RUC / SAPS Exchange
Initial contact between the Royal Ulster Constabulary and the IPT was made in 1998 at the 4th International Conference on Peacemaking and Conflict Resolution held in Belfast. IPT staff ran a plenary on policing in South Africa and during discussion it was clearly demonstrated that there was commonality between the challenges faced by the two police services.
In October 1999, the IPT hosted three senior police officers from the RUC on a exploratory visit to South Africa and, more specifically KwaZulu-Natal. This visit provided the opportunity for meetings between the RUC delegation and key national and provincial individuals from the South African Police Service, involved in the change process in South Africa. These meetings were at a very senior level and reinforced the fact that both forces are engaged in a similar journey, and that whilst there are many differences in the nature and scale of the challenges, there appear to be many advantages to a collaborative process.
Coincidentally, the visit coincided with the publication of the Patten report and reinforced several key findings in that report with regard to co operation with other police services.
"We recommend that international training exchanges be further developed, focussing in particular on matters where the police in Northern Ireland need overseas police co operation and on best practice developments in policing worldwide. We also recommend co operation with other police services in the field of research" Recommendation 11 "A new beginning : Policing in Northern Ireland" 18.18 pg 104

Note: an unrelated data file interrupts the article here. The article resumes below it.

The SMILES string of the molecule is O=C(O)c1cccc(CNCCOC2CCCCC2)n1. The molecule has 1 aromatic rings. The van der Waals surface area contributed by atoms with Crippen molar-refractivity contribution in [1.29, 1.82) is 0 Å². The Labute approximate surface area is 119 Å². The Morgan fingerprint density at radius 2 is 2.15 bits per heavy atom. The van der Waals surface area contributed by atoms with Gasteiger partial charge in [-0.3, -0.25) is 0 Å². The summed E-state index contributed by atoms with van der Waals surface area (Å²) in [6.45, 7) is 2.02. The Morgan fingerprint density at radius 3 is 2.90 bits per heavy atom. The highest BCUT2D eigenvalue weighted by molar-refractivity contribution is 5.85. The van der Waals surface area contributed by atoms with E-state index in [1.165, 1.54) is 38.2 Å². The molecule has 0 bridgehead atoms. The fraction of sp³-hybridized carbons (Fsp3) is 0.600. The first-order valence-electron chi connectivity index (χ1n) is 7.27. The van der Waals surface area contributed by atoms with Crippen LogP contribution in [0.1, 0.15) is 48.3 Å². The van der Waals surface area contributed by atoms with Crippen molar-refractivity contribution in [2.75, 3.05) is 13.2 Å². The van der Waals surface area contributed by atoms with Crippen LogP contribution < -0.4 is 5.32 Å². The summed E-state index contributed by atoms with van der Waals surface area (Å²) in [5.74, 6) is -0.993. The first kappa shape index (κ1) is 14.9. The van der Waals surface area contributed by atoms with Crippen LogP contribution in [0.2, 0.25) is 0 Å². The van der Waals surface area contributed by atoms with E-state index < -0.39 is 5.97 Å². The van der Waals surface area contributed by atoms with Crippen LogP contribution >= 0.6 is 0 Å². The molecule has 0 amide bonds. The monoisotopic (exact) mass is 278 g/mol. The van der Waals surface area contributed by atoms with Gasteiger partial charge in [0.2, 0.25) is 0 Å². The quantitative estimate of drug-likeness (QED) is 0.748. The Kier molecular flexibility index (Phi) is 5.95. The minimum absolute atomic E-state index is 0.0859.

"Awareness of human rights issues and respect for human rights in the performance of duty should be an important element in the appraisal of individuals in the police service" Recommendaton 22 "A new beginning : Policing in Northern Ireland" Chapter 20 - 5 pg 107
It would be simplistic to assume that because there are similarities, a simple exchange of methodologies would make a difference. The environments in the two countries are more complex than that, though the overarching commonality is the immediacy of the challenge to reflect changes in external environments by transforming into transparently accountable services. Ones which are characterised by a community policing style of service delivery, with a composition which is reflective of the population as a whole and in which Human Rights are the cornerstone of policing.
One purpose of the exchange is to tease out how these transformations can best be achieved and the process has continued with a visit by key members of the RUC's Change Management Team to South Africa in January for "engagement" sessions with South African Change Management. These sessions provided firsthand insight for the RUC team into the challenges and pitfalls which the SAPS team faced and will assist them to define and shape their own process.
The exchange continues with a visit to Belfast in March by key individuals involved in the South African Police change management process. This will again provide an opportunity for dialogue and interface around critical elements of change and we will continue to update our readers as this project progresses.
------> For further information about work around change management practices please contact us
For further information about the Royal Ulster Constabulary try their web site at RUC - www.ruc.police.uk
The South African Police can also be found through
Servamus - www.servamus.co.za